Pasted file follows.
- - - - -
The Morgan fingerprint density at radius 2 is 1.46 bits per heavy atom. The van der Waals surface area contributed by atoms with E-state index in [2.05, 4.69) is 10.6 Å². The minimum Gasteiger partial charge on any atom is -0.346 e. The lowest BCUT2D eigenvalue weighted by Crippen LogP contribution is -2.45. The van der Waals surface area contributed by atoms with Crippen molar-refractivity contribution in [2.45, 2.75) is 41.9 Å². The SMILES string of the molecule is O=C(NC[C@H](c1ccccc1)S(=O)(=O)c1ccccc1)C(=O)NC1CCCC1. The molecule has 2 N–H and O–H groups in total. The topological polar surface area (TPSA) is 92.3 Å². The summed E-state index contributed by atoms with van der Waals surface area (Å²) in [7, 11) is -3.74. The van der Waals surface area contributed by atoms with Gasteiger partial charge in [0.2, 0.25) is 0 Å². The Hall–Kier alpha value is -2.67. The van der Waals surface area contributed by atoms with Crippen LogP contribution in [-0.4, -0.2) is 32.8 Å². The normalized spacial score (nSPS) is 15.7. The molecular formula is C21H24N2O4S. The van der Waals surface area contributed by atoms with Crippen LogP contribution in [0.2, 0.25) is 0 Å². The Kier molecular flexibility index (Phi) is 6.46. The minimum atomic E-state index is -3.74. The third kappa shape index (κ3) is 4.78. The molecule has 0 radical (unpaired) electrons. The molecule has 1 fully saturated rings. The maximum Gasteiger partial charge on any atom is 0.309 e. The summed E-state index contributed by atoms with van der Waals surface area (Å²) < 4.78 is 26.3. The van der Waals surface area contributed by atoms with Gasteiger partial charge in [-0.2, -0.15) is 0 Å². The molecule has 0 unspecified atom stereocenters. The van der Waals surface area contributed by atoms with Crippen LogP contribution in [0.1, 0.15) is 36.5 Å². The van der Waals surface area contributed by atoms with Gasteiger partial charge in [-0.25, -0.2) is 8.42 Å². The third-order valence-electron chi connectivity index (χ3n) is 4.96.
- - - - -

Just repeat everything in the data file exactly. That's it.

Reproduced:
The Morgan fingerprint density at radius 2 is 1.46 bits per heavy atom. The van der Waals surface area contributed by atoms with E-state index in [2.05, 4.69) is 10.6 Å². The minimum Gasteiger partial charge on any atom is -0.346 e. The lowest BCUT2D eigenvalue weighted by Crippen LogP contribution is -2.45. The van der Waals surface area contributed by atoms with Crippen molar-refractivity contribution in [2.45, 2.75) is 41.9 Å². The SMILES string of the molecule is O=C(NC[C@H](c1ccccc1)S(=O)(=O)c1ccccc1)C(=O)NC1CCCC1. The molecule has 2 N–H and O–H groups in total. The topological polar surface area (TPSA) is 92.3 Å². The summed E-state index contributed by atoms with van der Waals surface area (Å²) in [7, 11) is -3.74. The van der Waals surface area contributed by atoms with Gasteiger partial charge in [0.2, 0.25) is 0 Å². The Hall–Kier alpha value is -2.67. The van der Waals surface area contributed by atoms with Crippen LogP contribution in [-0.4, -0.2) is 32.8 Å². The normalized spacial score (nSPS) is 15.7. The molecular formula is C21H24N2O4S. The van der Waals surface area contributed by atoms with Crippen LogP contribution in [0.2, 0.25) is 0 Å². The Kier molecular flexibility index (Phi) is 6.46. The minimum atomic E-state index is -3.74. The third kappa shape index (κ3) is 4.78. The molecule has 0 radical (unpaired) electrons. The molecule has 1 fully saturated rings. The maximum Gasteiger partial charge on any atom is 0.309 e. The summed E-state index contributed by atoms with van der Waals surface area (Å²) < 4.78 is 26.3. The van der Waals surface area contributed by atoms with Gasteiger partial charge in [-0.2, -0.15) is 0 Å². The molecule has 0 unspecified atom stereocenters. The van der Waals surface area contributed by atoms with Crippen LogP contribution in [0.1, 0.15) is 36.5 Å². The van der Waals surface area contributed by atoms with Gasteiger partial charge in [-0.25, -0.2) is 8.42 Å². The third-order valence-electron chi connectivity index (χ3n) is 4.96.